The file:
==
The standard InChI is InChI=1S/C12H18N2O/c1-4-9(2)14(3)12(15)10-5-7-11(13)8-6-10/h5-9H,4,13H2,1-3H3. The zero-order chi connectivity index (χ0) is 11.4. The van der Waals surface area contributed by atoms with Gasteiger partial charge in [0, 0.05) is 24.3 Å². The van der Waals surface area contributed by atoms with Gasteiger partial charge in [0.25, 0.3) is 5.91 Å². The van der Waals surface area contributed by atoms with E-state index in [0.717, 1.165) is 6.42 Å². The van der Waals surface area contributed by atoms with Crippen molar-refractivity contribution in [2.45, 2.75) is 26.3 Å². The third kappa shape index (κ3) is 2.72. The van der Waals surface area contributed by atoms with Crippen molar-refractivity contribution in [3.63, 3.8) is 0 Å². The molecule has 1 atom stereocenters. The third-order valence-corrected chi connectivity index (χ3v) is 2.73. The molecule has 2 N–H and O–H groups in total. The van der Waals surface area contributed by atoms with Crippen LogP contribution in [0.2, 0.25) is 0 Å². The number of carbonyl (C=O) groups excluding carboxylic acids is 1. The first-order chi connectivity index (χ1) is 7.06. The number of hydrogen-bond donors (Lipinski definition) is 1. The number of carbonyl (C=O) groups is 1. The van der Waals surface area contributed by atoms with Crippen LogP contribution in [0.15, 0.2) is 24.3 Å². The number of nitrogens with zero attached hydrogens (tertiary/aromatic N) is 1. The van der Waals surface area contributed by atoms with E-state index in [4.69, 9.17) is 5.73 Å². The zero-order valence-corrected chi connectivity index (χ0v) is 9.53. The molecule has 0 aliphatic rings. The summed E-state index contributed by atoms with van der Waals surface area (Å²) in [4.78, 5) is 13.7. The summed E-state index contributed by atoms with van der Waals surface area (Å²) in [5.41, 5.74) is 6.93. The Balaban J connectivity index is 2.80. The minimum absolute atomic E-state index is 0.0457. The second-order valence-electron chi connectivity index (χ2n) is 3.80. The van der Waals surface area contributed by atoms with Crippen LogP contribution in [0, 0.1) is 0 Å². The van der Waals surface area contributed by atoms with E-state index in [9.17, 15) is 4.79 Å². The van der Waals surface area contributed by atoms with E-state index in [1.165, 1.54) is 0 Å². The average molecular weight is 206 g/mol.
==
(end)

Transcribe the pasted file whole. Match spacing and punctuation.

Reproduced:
The standard InChI is InChI=1S/C12H18N2O/c1-4-9(2)14(3)12(15)10-5-7-11(13)8-6-10/h5-9H,4,13H2,1-3H3. The zero-order chi connectivity index (χ0) is 11.4. The van der Waals surface area contributed by atoms with Gasteiger partial charge in [0, 0.05) is 24.3 Å². The van der Waals surface area contributed by atoms with Gasteiger partial charge in [0.25, 0.3) is 5.91 Å². The van der Waals surface area contributed by atoms with E-state index in [0.717, 1.165) is 6.42 Å². The van der Waals surface area contributed by atoms with Crippen molar-refractivity contribution in [2.45, 2.75) is 26.3 Å². The third kappa shape index (κ3) is 2.72. The van der Waals surface area contributed by atoms with Crippen molar-refractivity contribution in [3.63, 3.8) is 0 Å². The molecule has 1 atom stereocenters. The third-order valence-corrected chi connectivity index (χ3v) is 2.73. The molecule has 2 N–H and O–H groups in total. The van der Waals surface area contributed by atoms with Crippen LogP contribution in [0.2, 0.25) is 0 Å². The number of carbonyl (C=O) groups excluding carboxylic acids is 1. The first-order chi connectivity index (χ1) is 7.06. The number of hydrogen-bond donors (Lipinski definition) is 1. The number of carbonyl (C=O) groups is 1. The van der Waals surface area contributed by atoms with Crippen LogP contribution in [0.15, 0.2) is 24.3 Å². The number of nitrogens with zero attached hydrogens (tertiary/aromatic N) is 1. The van der Waals surface area contributed by atoms with E-state index in [4.69, 9.17) is 5.73 Å². The zero-order valence-corrected chi connectivity index (χ0v) is 9.53. The molecule has 0 aliphatic rings. The summed E-state index contributed by atoms with van der Waals surface area (Å²) in [4.78, 5) is 13.7. The summed E-state index contributed by atoms with van der Waals surface area (Å²) in [5.41, 5.74) is 6.93. The Balaban J connectivity index is 2.80. The minimum absolute atomic E-state index is 0.0457. The second-order valence-electron chi connectivity index (χ2n) is 3.80. The van der Waals surface area contributed by atoms with Crippen LogP contribution in [0, 0.1) is 0 Å². The van der Waals surface area contributed by atoms with E-state index in [9.17, 15) is 4.79 Å². The van der Waals surface area contributed by atoms with E-state index in [1.165, 1.54) is 0 Å². The average molecular weight is 206 g/mol.